I left you all
dangling in Malta back in May. Well, we hung around Valetta for a bit longer,
waiting for the weather to settle, and singing in the odd bar here and there
with Paul and Hilary (PAX NOSTRUM), Colin and Moira (TASMAN), and Terry
Jamming in March
David, Beth and Bryn
tracked down The Pub – where Oliver
Reed drank scary amounts of alcohol before dropping dead.
Paul, Paul’s Dad,
B&B outside The
Back on the boat,
Bryn got into Airfix modelling a Hawker
Hurricane, hindered by his Dad.
Dad, if you’re going
to ‘help’, make sure that you stick the wings on the right way
What is one of the
most distressing sounds known to cruiser-kind? ‘Plink’ This usually means that
some nut/bolt/screw/most useful screwdriver/favourite spanner has just gone into
the water. In this case, it was my Reactolite glasses. David – who has been
trying to persuade me to wear one of those Dayglo, round-the-back-of-the-head,
floating glasses straps since we left – was not amused. My argument is that they
are uncomfortable, they make my ears stick out and they slip off the arms of the
glasses anyway. I’m not going to sail around the world with sticky-out ears. To
be fair, this is the first pair of glasses that has gone swimming in the 3 years
that we have been away. I have now given in though, and have tied my glasses on
with an attractive bit of black string that Beth has decorated with beads (bet
you can’t wait to see the photo...).
When the forecast
hinted at a half-decent break in the weather, we set off south to explore some
of Malta’s anchorages. We stopped off for lunch in St Peter’s Pool – a rocky
inlet surrounding turquoise water. Legend has it that St Peter baptized some of
the locals here.
Birzebugia – Pretty
We anchored in
Birzebugia – Pretty Bay.
The beachfront in
It was quite pretty
as long as you kept looking at the beach and ignored the container port behind,
that has obviously been built since the bay was named.
CAPE at anchor
in Pretty Bay...
backdrop of the container port.
In fact, we spent
more time watching the comings and goings in the container port, and David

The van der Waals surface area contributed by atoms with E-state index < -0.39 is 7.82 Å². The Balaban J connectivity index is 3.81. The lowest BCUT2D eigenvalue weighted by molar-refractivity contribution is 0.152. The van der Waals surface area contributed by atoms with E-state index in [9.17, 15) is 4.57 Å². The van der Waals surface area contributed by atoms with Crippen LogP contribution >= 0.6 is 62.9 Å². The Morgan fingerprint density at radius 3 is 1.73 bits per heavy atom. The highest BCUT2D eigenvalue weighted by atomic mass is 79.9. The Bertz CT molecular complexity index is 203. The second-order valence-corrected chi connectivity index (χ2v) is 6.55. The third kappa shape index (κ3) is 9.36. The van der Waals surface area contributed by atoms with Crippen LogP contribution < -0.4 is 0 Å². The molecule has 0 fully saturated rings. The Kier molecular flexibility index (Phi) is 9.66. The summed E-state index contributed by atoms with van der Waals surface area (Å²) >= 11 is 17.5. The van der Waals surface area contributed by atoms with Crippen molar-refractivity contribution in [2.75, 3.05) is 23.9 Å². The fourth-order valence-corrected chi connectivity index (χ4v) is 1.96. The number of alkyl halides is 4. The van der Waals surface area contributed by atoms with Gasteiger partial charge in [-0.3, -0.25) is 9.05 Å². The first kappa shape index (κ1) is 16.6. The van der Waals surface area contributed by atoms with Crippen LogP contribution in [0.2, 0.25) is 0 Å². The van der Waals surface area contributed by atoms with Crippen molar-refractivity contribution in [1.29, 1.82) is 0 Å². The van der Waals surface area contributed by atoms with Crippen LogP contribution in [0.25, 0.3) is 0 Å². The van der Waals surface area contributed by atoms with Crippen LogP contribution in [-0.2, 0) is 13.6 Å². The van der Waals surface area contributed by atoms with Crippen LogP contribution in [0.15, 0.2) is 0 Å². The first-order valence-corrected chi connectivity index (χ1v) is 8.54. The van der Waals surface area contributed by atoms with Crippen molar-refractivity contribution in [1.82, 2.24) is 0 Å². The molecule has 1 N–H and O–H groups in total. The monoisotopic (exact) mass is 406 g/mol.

indulged in a little light ‘tug spotting’. While this might have been a busy
commercial port, the water was crystal clear – not a plastic bottle or bag in
sight. Malta and Gozo are heavily into recycling and it
B&B 2-up on the
left Birzebugia fully intending to call into the famous Blue Lagoon anchorage in
northern Malta, but as the wind was just right, we decided to head for Sardinia
instead. 4 days and 3 nights later (348 miles), we tied up in Marina del Sole,
Cagliari. It was a good passage as we managed to sail about half of it, and it
was made even better by the fact that B&B did the 09:00 to 12:00 watch
together, meaning that we got 6 hours sleep instead of 3. No fish, but we did
catch a seagull for a change, and we saw lots of dolphins – striped dolphins,
which we haven’t seen before.
was really strange being back in Cagliari! Nothing had changed (I tell a lie,
there were new shower curtains, and we missed Julia). It was good to catch up
with old friends – Gary (WILD OATS), Big Dave (BRUMBY), Stephen and Anne
(WANDERING DRAGON), Lynne and Les (CELTIC), Tony and Di (NAHISKA), Paulo, and
‘young’ Antonello, Max, Antonello, and the marina hounds. We had a music night,
a BBQ, and B&B treated us to pizza.
Acoustic jam: Paulo
and ‘young’ Antonello (Antonello is using a glass slide).
Gary, Paulo and ‘young’ Antonello.
B&B treated us to
pizza in the Boat Restaurant.
weather blew up just to remind us that it could, and we sat out 50 kts of wind
and gusts up to 75 kts for a couple of days. B&B played with 2 boys
(Antoine, aged 9 and Paul, aged 3) from a French boat (LANPAUL) stuck in
Cagliari with engine trouble. We had Bryn’s front teeth checked and X-rayed (the
ones he broke in Greece) and the fillings replaced. Lots of people passing
through Cagliari are headed for Messolonghi for the winter; it’ll be interesting
to hear how they get on...
only stayed a week in Cagliari – staying any longer would have been dangerous as
it was just too comfortable! We picked up no less than 3 (yes 3) lazy lines
around the prop as we were trying to leave the berth – lazy lines that the
marina staff had been ‘sorting out’ the day before. Luckily there was a diver in
the water ‘sorting out’ lazy lines on the next pontoon and he had us free in a
jiffy (well, 20 minutes of cutting through ropes, actually).
anchored in Pula overnight (you remember, the Roman remains and the beheading of
St Efisio on the beach...), before ending up on the quay wall in Carloforte
overnight. There was a tuna festival in full swing when we got to Carloforte,
with decorated stalls, hoardes of people, and a cracking band playing until 2
am. A German boat moored next door had caught a large tuna on their way from
Menorca, and they gave us a huge chunk.
The tuna festival in
like to thank Imray Laurie Norie & Wilson Ltd who are kindly sponsoring us
by providing charts and pilots for our trip www.imray.com.
to everyone who got in touch to tell us that they follow our blog. If there’s
anyone else out there who would like to get in touch, please e-mail us comments
and questions to smith dot cape at gmail dot com.
materials (text and photographs) in this blog (unless stated otherwise) are the
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